Derek Wanless, a founding father of the world’s largest civil IT-based programme, has questioned whether it should continue without an audit of technical aspects, finances and benefits.
Representatives of Derek Wanless, former Group Chief Executive of Natwest bank, had attended a seminar at 10 Downing Street in February 2002, chaired by Tony Blair, which led to the NHS’s National Programme for IT [NPfIT], the UK’s largest technology investment.
A report by Wanless in 2002 has been cited by NHS Connecting for Health, which runs large parts of the NPfIT, as a document that lay behind the drawing up of 21st Century IT – the strategy paper which launched the national programme. The Wanless report had called for a large increase in spending on IT to support improvements in productivity, self-help for patients and NHS treatment.
Now Wanless, five years on, has published a report on how the NHS has spent extra billions of pounds allotted to IT and other parts of the health service. Embarking on the report’s research he had said: “We want to get the facts on the table.”
He had also said he wanted his report to take political points scoring out of the NHS.
The new report makes points that mirror those made by 23 leading academics and by Computer Weekly in its campaign for an independent review of the NPfIT.
Wanless called for NHS Connecting for Health to be “subject to detailed external scrutiny – and reporting”.
“There is a need for an audit of the technical aspects of the Connecting for Health programme and the financial costs and benefits before deciding whether or not to continue with the implementation of current plans.
“Unless there is greater clarity about the costs and benefits of the programme, it will be difficult to make assessments of the long-term costs and investment needs of the NHS.
“It is recommended that Connecting for Health is subject to detailed external scrutiny and reporting so that forecasting of long-term costs and benefits can be made with more confidence.”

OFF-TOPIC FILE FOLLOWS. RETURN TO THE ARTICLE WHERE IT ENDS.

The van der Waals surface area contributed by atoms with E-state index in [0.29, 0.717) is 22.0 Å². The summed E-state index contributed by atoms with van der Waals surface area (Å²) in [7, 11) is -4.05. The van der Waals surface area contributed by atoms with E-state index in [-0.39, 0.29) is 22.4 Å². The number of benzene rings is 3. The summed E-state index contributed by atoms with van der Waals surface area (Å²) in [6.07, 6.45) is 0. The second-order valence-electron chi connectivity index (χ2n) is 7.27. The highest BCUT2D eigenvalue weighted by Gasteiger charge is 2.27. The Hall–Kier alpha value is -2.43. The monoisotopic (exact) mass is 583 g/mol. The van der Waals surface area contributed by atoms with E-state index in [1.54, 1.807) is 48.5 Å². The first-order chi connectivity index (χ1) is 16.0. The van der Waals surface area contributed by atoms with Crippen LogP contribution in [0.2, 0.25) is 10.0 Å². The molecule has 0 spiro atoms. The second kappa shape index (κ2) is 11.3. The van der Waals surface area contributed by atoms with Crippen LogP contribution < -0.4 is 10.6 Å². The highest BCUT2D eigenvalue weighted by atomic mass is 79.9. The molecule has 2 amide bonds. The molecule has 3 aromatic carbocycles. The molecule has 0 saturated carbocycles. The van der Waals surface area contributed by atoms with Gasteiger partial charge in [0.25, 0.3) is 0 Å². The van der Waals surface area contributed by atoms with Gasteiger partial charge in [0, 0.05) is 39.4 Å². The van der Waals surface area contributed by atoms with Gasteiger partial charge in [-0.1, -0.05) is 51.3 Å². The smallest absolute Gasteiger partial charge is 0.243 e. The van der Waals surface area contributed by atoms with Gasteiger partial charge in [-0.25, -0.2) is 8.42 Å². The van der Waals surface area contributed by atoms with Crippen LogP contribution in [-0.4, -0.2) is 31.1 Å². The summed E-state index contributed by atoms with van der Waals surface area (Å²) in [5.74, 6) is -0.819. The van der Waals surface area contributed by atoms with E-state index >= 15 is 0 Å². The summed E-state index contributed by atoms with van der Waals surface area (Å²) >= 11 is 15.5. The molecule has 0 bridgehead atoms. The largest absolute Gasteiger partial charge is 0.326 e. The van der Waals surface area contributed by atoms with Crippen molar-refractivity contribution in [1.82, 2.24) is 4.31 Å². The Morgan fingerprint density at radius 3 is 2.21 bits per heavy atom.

But the findings of the latest Wanless report conflict directly with the government’s repeated announcements that it has no intention of commissioning an external published review of the NPfIT.
And the government rejected a recommendation of the all-party Public Accounts Committee in April 2007 that there should be an independent review of the business case for the NPfIT in the light of progress and experience to date.
Wanless criticised the government’s “apparent reluctance to audit and evaluate the programme”.
He said that NHS Connecting for Health “has so far made negligible investments of less than £0.5 million in evaluation, a fraction of the projected £12.4 billion costs”.
Wanless also covered the point made in Computer Weekly’s campaign that those running the programme cannot be credited with a success or held to account for a failure because the programme has no end date and so does not reach a point at which its outcome can be judged.
Wanless said: “There seems a real risk that the costs and benefits of NPfIT will never be accurately assessed.”
The report found that the NHS is now in better share than in 2002 to deliver improved quality and increased productivity but “huge challenges” remain.
He said: “It is difficult to understand why Connecting for Health is being allowed to pursue a high-cost, high-risk strategy that cannot be supported by a business case.”
He also said that the national programme may create monopolies of suppliers.
“Connecting for Health chose to award a small number of large contracts to consortia charged with designing and implementing the technologies. But they could instead have set out to create a competitive market for IT goods and services. Is it possible that a robust business case could be created, even now, with a focus on strategies for encouraging a healthy market?”
The Wanless report will give add much extra credibility to the campaign for an independent review. Its contents will be drawn to the attention of MPs when Parliament returns this autumn.